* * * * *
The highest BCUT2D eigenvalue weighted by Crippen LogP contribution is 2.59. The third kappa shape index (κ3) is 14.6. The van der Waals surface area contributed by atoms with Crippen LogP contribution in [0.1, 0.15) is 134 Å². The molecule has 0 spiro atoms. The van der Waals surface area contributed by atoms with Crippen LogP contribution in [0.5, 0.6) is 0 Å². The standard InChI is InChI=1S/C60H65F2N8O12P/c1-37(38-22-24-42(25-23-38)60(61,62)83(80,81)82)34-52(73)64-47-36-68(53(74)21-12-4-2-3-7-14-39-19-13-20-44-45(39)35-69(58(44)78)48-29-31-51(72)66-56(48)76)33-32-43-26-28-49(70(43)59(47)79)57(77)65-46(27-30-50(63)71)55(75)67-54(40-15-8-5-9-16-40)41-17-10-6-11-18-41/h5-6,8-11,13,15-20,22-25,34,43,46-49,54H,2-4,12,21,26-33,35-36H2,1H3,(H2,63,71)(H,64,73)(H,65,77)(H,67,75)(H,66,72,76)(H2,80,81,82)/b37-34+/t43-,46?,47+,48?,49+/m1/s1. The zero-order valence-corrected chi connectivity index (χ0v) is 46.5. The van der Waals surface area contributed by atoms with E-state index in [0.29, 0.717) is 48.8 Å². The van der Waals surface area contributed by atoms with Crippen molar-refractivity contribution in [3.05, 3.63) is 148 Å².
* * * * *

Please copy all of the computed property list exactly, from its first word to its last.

The highest BCUT2D eigenvalue weighted by Crippen LogP contribution is 2.59. The third kappa shape index (κ3) is 14.6. The van der Waals surface area contributed by atoms with Crippen LogP contribution in [0.1, 0.15) is 134 Å². The molecule has 0 spiro atoms. The van der Waals surface area contributed by atoms with Crippen LogP contribution in [0.5, 0.6) is 0 Å². The standard InChI is InChI=1S/C60H65F2N8O12P/c1-37(38-22-24-42(25-23-38)60(61,62)83(80,81)82)34-52(73)64-47-36-68(53(74)21-12-4-2-3-7-14-39-19-13-20-44-45(39)35-69(58(44)78)48-29-31-51(72)66-56(48)76)33-32-43-26-28-49(70(43)59(47)79)57(77)65-46(27-30-50(63)71)55(75)67-54(40-15-8-5-9-16-40)41-17-10-6-11-18-41/h5-6,8-11,13,15-20,22-25,34,43,46-49,54H,2-4,12,21,26-33,35-36H2,1H3,(H2,63,71)(H,64,73)(H,65,77)(H,67,75)(H,66,72,76)(H2,80,81,82)/b37-34+/t43-,46?,47+,48?,49+/m1/s1. The zero-order valence-corrected chi connectivity index (χ0v) is 46.5. The van der Waals surface area contributed by atoms with E-state index in [0.29, 0.717) is 48.8 Å². The van der Waals surface area contributed by atoms with Crippen molar-refractivity contribution in [3.05, 3.63) is 148 Å².